There are two ways to look at the controversy raging in the Orthodox world right now over a fledgling movement that calls itself “Open Orthodoxy.” One way is to put the controversy under a microscope and go through all of the arguments and name calling. I will do that, don’t worry. The other way is to consider a question I’m much more interested in: Does this movement have the potential to revive and strengthen not just Orthodoxy, but Judaism?
First, the name calling, and I mean that literally. One of the big issues in the controversy is whether the Open Orthodox movement — which believes in greater religious leadership roles for women, among other things — can call itself Orthodox. This issue has been brewing for several years, but it came to a head last week when a group of leading ultra-Orthodox rabbis, after examining statements and positions put forth by representatives of the Open Orthodox group, proclaimed that the movement is “beyond the pale of Orthodoxy.”
This proclamation followed one a few days earlier from the Rabbinical Council of America (RCA), the largest association of Orthodox rabbis, banning members from employing women clergy in their synagogues, regardless of the title used.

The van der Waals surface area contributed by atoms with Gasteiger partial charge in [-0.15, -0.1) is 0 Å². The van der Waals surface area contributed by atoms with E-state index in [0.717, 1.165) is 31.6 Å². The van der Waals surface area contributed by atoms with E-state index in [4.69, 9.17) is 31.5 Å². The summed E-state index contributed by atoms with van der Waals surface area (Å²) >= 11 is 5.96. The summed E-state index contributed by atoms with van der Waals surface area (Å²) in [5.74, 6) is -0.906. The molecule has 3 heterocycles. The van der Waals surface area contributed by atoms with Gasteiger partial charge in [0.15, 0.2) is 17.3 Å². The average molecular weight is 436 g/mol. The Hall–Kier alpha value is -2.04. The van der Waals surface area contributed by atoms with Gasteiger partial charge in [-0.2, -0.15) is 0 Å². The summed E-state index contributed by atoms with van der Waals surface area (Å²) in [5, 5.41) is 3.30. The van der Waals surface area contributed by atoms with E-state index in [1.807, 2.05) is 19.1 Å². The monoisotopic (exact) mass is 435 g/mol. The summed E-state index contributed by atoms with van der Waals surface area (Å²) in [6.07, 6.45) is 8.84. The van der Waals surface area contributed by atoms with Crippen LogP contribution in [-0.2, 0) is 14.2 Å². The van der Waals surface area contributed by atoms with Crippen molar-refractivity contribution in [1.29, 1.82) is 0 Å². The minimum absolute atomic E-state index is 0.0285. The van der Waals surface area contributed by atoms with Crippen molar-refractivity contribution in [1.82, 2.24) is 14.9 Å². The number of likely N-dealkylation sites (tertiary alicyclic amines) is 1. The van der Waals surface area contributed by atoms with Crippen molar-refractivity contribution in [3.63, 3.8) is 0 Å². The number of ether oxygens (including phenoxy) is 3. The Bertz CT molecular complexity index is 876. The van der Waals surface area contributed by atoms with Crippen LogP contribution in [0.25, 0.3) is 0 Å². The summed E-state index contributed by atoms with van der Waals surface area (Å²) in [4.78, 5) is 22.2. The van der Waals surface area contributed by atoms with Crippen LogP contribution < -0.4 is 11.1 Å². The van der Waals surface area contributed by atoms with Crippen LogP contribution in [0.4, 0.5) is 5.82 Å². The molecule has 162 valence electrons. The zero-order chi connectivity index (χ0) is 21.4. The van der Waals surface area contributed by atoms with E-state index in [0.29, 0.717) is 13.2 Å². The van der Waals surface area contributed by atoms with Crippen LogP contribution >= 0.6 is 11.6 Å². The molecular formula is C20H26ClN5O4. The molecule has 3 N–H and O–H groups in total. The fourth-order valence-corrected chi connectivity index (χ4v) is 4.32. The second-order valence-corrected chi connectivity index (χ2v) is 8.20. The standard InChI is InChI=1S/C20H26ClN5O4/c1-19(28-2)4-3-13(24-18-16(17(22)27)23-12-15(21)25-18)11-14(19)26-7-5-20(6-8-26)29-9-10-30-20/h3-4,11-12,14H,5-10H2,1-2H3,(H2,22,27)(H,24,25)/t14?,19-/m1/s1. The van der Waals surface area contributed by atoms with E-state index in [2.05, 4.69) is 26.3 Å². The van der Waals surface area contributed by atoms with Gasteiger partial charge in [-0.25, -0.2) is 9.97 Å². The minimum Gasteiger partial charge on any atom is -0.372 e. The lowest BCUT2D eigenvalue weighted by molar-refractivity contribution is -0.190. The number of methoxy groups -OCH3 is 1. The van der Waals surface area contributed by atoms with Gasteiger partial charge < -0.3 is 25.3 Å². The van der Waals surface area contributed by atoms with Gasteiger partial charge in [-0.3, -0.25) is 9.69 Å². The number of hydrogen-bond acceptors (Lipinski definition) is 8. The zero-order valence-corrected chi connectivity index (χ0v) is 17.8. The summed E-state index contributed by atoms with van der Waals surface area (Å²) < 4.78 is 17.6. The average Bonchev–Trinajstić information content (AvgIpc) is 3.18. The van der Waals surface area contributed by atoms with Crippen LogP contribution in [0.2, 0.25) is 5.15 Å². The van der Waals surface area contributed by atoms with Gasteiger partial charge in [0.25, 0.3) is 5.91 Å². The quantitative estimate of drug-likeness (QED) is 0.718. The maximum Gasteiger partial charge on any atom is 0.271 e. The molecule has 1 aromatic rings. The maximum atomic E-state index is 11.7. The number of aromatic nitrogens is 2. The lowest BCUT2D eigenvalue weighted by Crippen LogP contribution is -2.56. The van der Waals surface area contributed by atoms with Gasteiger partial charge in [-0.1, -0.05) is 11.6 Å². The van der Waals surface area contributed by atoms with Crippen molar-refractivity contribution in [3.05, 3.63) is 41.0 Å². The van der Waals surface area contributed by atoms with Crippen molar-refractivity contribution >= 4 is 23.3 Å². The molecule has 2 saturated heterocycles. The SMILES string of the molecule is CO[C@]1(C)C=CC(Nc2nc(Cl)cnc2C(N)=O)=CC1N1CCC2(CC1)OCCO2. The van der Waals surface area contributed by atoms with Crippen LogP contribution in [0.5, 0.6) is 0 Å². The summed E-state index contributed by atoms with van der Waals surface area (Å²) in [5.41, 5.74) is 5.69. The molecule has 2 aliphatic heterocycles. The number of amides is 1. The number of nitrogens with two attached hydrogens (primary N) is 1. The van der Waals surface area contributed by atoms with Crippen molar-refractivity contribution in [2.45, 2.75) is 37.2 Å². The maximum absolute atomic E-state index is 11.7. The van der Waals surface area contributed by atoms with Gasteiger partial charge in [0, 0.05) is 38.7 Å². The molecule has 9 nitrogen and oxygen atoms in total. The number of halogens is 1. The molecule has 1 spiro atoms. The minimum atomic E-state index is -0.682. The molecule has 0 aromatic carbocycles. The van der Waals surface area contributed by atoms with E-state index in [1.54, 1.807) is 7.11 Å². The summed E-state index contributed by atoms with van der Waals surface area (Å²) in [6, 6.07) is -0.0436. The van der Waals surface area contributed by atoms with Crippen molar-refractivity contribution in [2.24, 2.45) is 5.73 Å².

In response to the RCA proclamation, Los Angeles Rabbi Yosef Kanefsky, whose Orthodox synagogue B’nai David-Judea in the past year hired its first female clergy, wrote a heartfelt and somewhat defiant column in the Jewish Journal, saying: “This is one of the most gratifying and satisfying moments of my life. A cause that emanates from the very root of my faith, from my passion for Torah and Mitzvot, and from my commitment to truth and to justice, has been acknowledged — however grudgingly — as being on the cusp of changing the face of the Jewish people.”
Now, if you’re a liberal Jew, like most American Jews, you might be looking at this and thinking: “Are these Orthodox leaders for real? Haven’t there been female rabbis in other movements for more than 40 years? Don’t they have anything better to worry about?”